LYON, France — Imagine falling asleep thousands of times a day, but only for a few seconds at a time. It seems impossible, but that’s exactly what nesting chinstrap penguins do. According to an international team of scientists, these penguins catch their Zs in short bursts lasting around 4 seconds each, amassing more than 11 hours of sleep per day.
The study, conducted by Paul-Antoine Libourel of the Neuroscience Research Center of Lyon and his colleagues, delved into the sleep behavior of chinstrap penguins in Antarctica. These birds, responsible for guarding their nests from predators and intruders while their partners are away for several days hunting for food, face the challenge of staying vigilant without compromising their rest.
To unravel this mystery, scientists utilized remote electroencephalogram (EEG) monitoring and noninvasive sensors to track the sleeping patterns of these penguins. Coupled with continuous video footage and direct observations, the team identified a peculiar sleep routine: the penguins didn’t engage in long stretches of sleep. Instead, they dozed off frequently in microsleeps, racking up over 10,000 of these brief naps, totaling more than 11 hours per day.
The findings challenge the traditional understanding of sleep, suggesting that these microsleeps might provide essential restorative functions, potentially compensating for longer sleep periods.
“The data reported by Libourel et al. could be one of the most extreme examples of the incremental nature by which the benefits of sleep can accrue,” write Christian Harding, from the University of California-San Diego and Vladyslav Vyazovskiy, from University of Oxford, in a related media reon SHutlease. “Although sleep bout duration is sensitive to many variables and differs widely among species, the seconds-long microsleeps of chinstrap penguins are markedly brief.”
This discovery not only showcases the adaptability of these birds to ecological demands but also raises questions about the true nature and benefits of sleep across various species. Understanding how these penguins manage to maintain both vigilance and rest could offer valuable insights into sleep behaviors and adaptations in the animal kingdom.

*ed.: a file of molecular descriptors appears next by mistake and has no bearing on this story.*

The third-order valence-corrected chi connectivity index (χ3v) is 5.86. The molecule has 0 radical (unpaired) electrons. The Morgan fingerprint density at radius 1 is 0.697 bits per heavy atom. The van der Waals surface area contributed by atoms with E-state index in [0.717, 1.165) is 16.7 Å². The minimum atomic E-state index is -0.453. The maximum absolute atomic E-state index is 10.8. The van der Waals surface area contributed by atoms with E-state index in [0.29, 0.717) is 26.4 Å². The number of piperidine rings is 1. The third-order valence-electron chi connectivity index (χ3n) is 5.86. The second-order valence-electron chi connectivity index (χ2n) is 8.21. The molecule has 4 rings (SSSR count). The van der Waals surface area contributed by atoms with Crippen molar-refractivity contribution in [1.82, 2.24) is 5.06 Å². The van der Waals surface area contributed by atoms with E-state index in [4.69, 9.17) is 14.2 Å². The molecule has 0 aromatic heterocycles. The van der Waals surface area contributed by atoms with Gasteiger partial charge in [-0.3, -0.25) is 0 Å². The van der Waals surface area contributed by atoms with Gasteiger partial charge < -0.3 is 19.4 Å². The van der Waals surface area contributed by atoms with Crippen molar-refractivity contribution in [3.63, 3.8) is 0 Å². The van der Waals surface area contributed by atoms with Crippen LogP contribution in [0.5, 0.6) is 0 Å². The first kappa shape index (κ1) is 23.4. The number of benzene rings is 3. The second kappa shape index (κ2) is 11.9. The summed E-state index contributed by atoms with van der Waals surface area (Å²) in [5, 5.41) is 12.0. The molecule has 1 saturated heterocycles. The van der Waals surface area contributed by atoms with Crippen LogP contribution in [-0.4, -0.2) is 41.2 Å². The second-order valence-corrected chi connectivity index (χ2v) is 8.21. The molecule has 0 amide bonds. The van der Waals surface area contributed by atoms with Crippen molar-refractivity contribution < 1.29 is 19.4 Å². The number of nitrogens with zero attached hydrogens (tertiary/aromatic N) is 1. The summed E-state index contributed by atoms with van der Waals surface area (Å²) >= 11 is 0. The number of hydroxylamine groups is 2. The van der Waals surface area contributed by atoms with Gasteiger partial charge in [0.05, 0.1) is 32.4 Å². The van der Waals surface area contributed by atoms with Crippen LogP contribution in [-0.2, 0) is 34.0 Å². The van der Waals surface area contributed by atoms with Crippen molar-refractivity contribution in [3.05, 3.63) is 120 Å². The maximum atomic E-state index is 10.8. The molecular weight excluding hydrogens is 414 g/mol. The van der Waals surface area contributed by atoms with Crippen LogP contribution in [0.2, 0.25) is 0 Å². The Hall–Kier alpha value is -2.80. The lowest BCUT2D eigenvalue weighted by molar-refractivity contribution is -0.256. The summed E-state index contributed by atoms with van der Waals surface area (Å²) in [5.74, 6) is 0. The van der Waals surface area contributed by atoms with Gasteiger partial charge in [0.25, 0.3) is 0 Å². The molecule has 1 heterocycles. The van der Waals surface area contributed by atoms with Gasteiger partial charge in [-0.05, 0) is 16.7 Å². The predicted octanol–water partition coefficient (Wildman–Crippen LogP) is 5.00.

The study is published in the journal Science.
Chinstrap penguins 101
Chinstrap penguins, like other penguin species, lead busy lives, especially during the breeding season. Here’s a glimpse into their activities:
- Nesting and Breeding: During breeding season, chinstrap penguins gather in colonies on rocky Antarctic shores. They build nests using rocks and pebbles to safeguard their eggs from predators and the harsh environment.
- Parental Duties: Both male and female chinstrap penguins take turns incubating the eggs, ensuring they stay warm and protected. While one parent guards the nest, the other goes out to sea to hunt for food.
- Feeding: These penguins are adept hunters, primarily feeding on krill, fish, and squid. They travel long distances from their colonies to forage for food, diving into the frigid waters to catch their prey.
- Vigilance: While one parent is away foraging, the other stays behind to protect the nest and chicks. This duty requires constant vigilance against predators and rival penguins that might try to intrude or steal nesting materials.
- Socializing: Chinstrap penguins are social animals, often communicating through vocalizations and body language within their colonies. They form strong bonds, especially during the breeding season.
- Molting: Like other penguin species, chinstrap penguins undergo a molting period where they shed and replace their feathers. During this time, they fast and stay on land until their new plumage is ready for swimming.
Their lives are a careful balance between ensuring the survival of their offspring and themselves, navigating the challenges of their icy habitat, and adapting to the demands of their breeding and feeding cycles.